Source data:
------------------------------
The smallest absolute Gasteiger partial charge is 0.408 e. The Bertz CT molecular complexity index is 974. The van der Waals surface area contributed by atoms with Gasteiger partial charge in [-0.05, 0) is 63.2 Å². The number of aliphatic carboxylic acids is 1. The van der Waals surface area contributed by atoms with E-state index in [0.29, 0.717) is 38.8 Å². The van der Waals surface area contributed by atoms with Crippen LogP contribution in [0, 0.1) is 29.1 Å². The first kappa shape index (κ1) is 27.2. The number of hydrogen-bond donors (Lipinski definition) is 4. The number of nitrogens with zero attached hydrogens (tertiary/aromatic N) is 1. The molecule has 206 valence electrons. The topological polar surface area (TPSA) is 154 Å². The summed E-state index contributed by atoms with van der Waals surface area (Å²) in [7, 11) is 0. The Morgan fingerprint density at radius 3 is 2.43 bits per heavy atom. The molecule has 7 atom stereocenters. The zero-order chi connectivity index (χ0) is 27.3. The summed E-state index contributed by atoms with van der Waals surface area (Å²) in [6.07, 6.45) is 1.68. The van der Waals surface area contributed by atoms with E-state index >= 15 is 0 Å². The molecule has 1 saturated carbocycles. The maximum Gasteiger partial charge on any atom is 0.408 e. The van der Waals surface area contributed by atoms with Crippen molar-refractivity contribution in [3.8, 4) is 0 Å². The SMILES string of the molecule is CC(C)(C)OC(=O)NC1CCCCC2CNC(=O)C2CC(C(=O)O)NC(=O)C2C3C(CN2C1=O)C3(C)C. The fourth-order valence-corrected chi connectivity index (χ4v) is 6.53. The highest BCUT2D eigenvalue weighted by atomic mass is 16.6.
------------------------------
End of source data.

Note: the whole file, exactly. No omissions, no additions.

The smallest absolute Gasteiger partial charge is 0.408 e. The Bertz CT molecular complexity index is 974. The van der Waals surface area contributed by atoms with Gasteiger partial charge in [-0.05, 0) is 63.2 Å². The number of aliphatic carboxylic acids is 1. The van der Waals surface area contributed by atoms with E-state index in [0.29, 0.717) is 38.8 Å². The van der Waals surface area contributed by atoms with Crippen LogP contribution in [0, 0.1) is 29.1 Å². The first kappa shape index (κ1) is 27.2. The number of hydrogen-bond donors (Lipinski definition) is 4. The number of nitrogens with zero attached hydrogens (tertiary/aromatic N) is 1. The molecule has 206 valence electrons. The topological polar surface area (TPSA) is 154 Å². The summed E-state index contributed by atoms with van der Waals surface area (Å²) in [7, 11) is 0. The Morgan fingerprint density at radius 3 is 2.43 bits per heavy atom. The molecule has 7 atom stereocenters. The zero-order chi connectivity index (χ0) is 27.3. The summed E-state index contributed by atoms with van der Waals surface area (Å²) in [6.07, 6.45) is 1.68. The van der Waals surface area contributed by atoms with E-state index >= 15 is 0 Å². The molecule has 1 saturated carbocycles. The maximum Gasteiger partial charge on any atom is 0.408 e. The van der Waals surface area contributed by atoms with Crippen molar-refractivity contribution in [3.8, 4) is 0 Å². The SMILES string of the molecule is CC(C)(C)OC(=O)NC1CCCCC2CNC(=O)C2CC(C(=O)O)NC(=O)C2C3C(CN2C1=O)C3(C)C. The fourth-order valence-corrected chi connectivity index (χ4v) is 6.53. The highest BCUT2D eigenvalue weighted by atomic mass is 16.6.